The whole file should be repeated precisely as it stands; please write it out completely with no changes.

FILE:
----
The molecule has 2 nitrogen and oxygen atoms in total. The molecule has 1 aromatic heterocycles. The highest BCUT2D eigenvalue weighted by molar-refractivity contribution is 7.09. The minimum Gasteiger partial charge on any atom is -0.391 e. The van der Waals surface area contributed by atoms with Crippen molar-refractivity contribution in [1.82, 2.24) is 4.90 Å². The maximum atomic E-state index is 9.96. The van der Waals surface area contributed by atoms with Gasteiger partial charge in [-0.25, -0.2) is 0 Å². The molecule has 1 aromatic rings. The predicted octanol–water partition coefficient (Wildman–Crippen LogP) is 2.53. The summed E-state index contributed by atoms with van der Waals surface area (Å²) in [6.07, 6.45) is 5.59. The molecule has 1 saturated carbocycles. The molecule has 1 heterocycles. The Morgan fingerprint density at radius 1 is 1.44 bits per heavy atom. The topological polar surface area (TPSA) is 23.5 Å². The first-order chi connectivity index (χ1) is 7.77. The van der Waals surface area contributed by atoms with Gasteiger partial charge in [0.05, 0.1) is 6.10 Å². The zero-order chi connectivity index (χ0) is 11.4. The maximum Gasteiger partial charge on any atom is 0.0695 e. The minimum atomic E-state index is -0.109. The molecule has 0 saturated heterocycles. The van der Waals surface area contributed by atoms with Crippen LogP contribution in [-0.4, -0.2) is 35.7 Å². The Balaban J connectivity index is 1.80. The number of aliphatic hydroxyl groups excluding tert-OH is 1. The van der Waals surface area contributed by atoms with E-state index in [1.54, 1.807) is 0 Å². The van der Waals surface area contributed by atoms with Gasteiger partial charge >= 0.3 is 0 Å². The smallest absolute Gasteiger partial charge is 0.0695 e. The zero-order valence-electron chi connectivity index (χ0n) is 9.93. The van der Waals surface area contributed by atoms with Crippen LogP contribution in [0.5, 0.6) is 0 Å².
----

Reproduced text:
The molecule has 2 nitrogen and oxygen atoms in total. The molecule has 1 aromatic heterocycles. The highest BCUT2D eigenvalue weighted by molar-refractivity contribution is 7.09. The minimum Gasteiger partial charge on any atom is -0.391 e. The van der Waals surface area contributed by atoms with Crippen molar-refractivity contribution in [1.82, 2.24) is 4.90 Å². The maximum atomic E-state index is 9.96. The van der Waals surface area contributed by atoms with Gasteiger partial charge in [-0.25, -0.2) is 0 Å². The molecule has 1 aromatic rings. The predicted octanol–water partition coefficient (Wildman–Crippen LogP) is 2.53. The summed E-state index contributed by atoms with van der Waals surface area (Å²) in [6.07, 6.45) is 5.59. The molecule has 1 saturated carbocycles. The molecule has 1 heterocycles. The Morgan fingerprint density at radius 1 is 1.44 bits per heavy atom. The topological polar surface area (TPSA) is 23.5 Å². The first-order chi connectivity index (χ1) is 7.77. The van der Waals surface area contributed by atoms with Gasteiger partial charge in [0.05, 0.1) is 6.10 Å². The zero-order chi connectivity index (χ0) is 11.4. The maximum Gasteiger partial charge on any atom is 0.0695 e. The minimum atomic E-state index is -0.109. The molecule has 0 saturated heterocycles. The van der Waals surface area contributed by atoms with Crippen LogP contribution in [-0.4, -0.2) is 35.7 Å². The Balaban J connectivity index is 1.80. The number of aliphatic hydroxyl groups excluding tert-OH is 1. The van der Waals surface area contributed by atoms with E-state index in [1.54, 1.807) is 0 Å². The van der Waals surface area contributed by atoms with Gasteiger partial charge >= 0.3 is 0 Å². The smallest absolute Gasteiger partial charge is 0.0695 e. The zero-order valence-electron chi connectivity index (χ0n) is 9.93. The van der Waals surface area contributed by atoms with Crippen LogP contribution in [0.5, 0.6) is 0 Å².